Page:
Album Remarks & Appraisals:
Since making his recording debut in 2005, Trey Songz has patiently and artfully crafted some of the most acclaimed and compelling R&B music of the decade. His first two albums yielded a trio of Top Ten singles including "Girl Tonight," "Last Time," and "Can't Help But Wait." Now, with the 2009 release of Ready, Trey Songz is more than ready to claim his place in the pantheon of R&B greats. From the street single, "Brand New," to his self-described male version of Mary J. Blige's "Be Without You" in "One Love," the Virginian draws on a range of influences to craft an album that will thrill his longtime fans and happily surprise all newcomers to the Trey Songz story.
Ready is the third studio album by American R&B singer Trey Songz. The album, his first studio release since 2007's Trey Day, was released by Songbook and Atlantic Records on August 31, 2009 in the United States. Production for the album began in 2008 and continued until 2009, featuring contributions from Songz's mentor Troy Taylor, Bryan-Michael Cox, Stargate, and Los Da Mystro, among others.
The album received generally positive reviews from critics. Reviews positively compared Ready to the work of R. Kelly, but criticized the album's inconsistency. It debuted at number three on the U.S. Billboard 200 and peaked at number two on the U.S. Top R&B/Hip-Hop Albums chart, selling 131,000 copies in its first week. The album was later certified Gold by the Recording Industry Association of America (RIAA), becoming Songz's first certified album.
Five singles released from Ready achieved chart success, including the top ten Billboard Hot 100 hit "Say Aah", and the top five Hot R&B/Hip-Hop Songs hits "Neighbors Know My Name" and "I Invented Sex", the latter of which topped the chart. Songz promoted Ready in a number of live appearances, including co-heading the 106 & Live tour, sponsored by 106 & Park, and serving as a support act on Jay-Z's The Blueprint 3 Tour. Ready earned Songz a Grammy Award nomination for Best Contemporary R&B Album at the 52nd Grammy Awards; however, it lost to Beyoncé Knowles' I Am...Sasha Fierce.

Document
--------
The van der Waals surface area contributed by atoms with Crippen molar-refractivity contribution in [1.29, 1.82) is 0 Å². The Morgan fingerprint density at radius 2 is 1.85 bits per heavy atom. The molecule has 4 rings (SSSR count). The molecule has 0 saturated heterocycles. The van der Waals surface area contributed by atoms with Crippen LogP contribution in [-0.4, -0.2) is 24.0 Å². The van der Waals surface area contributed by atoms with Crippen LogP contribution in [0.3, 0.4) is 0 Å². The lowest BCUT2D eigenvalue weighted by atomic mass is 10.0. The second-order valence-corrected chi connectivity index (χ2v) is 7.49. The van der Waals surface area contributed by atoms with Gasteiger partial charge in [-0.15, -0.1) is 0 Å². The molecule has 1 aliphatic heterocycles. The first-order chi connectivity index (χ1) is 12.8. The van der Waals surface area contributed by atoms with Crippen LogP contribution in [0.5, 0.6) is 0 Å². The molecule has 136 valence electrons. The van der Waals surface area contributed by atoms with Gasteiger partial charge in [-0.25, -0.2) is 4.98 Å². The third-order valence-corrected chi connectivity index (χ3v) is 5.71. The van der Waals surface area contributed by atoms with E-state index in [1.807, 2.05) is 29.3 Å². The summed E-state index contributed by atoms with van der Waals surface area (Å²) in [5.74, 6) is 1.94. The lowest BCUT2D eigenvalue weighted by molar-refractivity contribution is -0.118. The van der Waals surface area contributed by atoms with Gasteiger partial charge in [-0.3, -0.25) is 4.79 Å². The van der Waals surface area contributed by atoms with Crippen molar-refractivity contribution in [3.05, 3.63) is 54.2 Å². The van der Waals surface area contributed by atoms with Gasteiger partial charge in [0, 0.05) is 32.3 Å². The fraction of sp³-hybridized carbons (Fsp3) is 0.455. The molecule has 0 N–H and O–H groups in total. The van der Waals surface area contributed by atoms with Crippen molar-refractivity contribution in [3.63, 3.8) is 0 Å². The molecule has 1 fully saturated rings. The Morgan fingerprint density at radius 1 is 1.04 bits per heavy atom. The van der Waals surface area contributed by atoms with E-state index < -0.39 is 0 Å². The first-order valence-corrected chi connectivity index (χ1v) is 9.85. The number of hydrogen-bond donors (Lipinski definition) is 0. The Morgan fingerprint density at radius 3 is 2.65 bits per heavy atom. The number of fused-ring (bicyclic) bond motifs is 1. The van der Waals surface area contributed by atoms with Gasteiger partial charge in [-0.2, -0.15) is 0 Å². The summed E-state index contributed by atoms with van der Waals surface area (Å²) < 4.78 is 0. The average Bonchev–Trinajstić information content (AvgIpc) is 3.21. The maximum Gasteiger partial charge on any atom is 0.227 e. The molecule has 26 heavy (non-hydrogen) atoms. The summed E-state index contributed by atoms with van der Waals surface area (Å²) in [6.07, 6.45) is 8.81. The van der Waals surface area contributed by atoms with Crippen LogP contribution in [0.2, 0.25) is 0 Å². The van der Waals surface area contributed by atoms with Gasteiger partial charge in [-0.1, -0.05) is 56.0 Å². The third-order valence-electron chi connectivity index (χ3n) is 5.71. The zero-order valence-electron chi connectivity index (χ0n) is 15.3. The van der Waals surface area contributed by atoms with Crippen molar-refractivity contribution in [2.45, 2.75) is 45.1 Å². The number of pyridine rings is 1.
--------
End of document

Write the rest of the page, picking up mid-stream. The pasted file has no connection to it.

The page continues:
"Trey Songz is the most frustrating R&B star to emerge this decade. He possesses a piercing tenor and an instantly recognizable vocal presence, something his contemporaries (from Mario to Chris Brown to Ne-Yo) probably wish they had. And when he has material to match his voice, he is peerless. "Gotta Go", from his debut album, was the most effortlessly soulful pop song to emerge from the recent crop of millennial R&B new jacks. "We Should Be", from his sophomore album, Trey Day, was every bit its equal.
And yet, for as talented and gifted as he is, Songz' albums are always a mixed bag. In fact, he seems strikingly unconcerned with how silly some of his work actually is. Since his artistic reference point is R. Kelly, this isn't entirely surprising, but three albums into his career it is disappointing. Like many artists of his generation, he easily captures the superficial elements of his artistic forebears (in this case, R. Kelly's penchant for needlessly crass and silly lyricism when singing about sex), but misses entirely what made that artist an icon (Songz has none of R. Kelly's ability to explore physical pleasure's relationship to religious ecstasy).
In other words, he embodies R. Kelly's excesses, but none of his nuances.
"Ready" is a smartly produced album that continues Songz' habit of wildly inconsistent albums. There is some genuinely brilliant work here, but there is also some of the silliest stuff I have ever heard (The less said about "LOL :)", the better), which makes for a frustrating listening experience.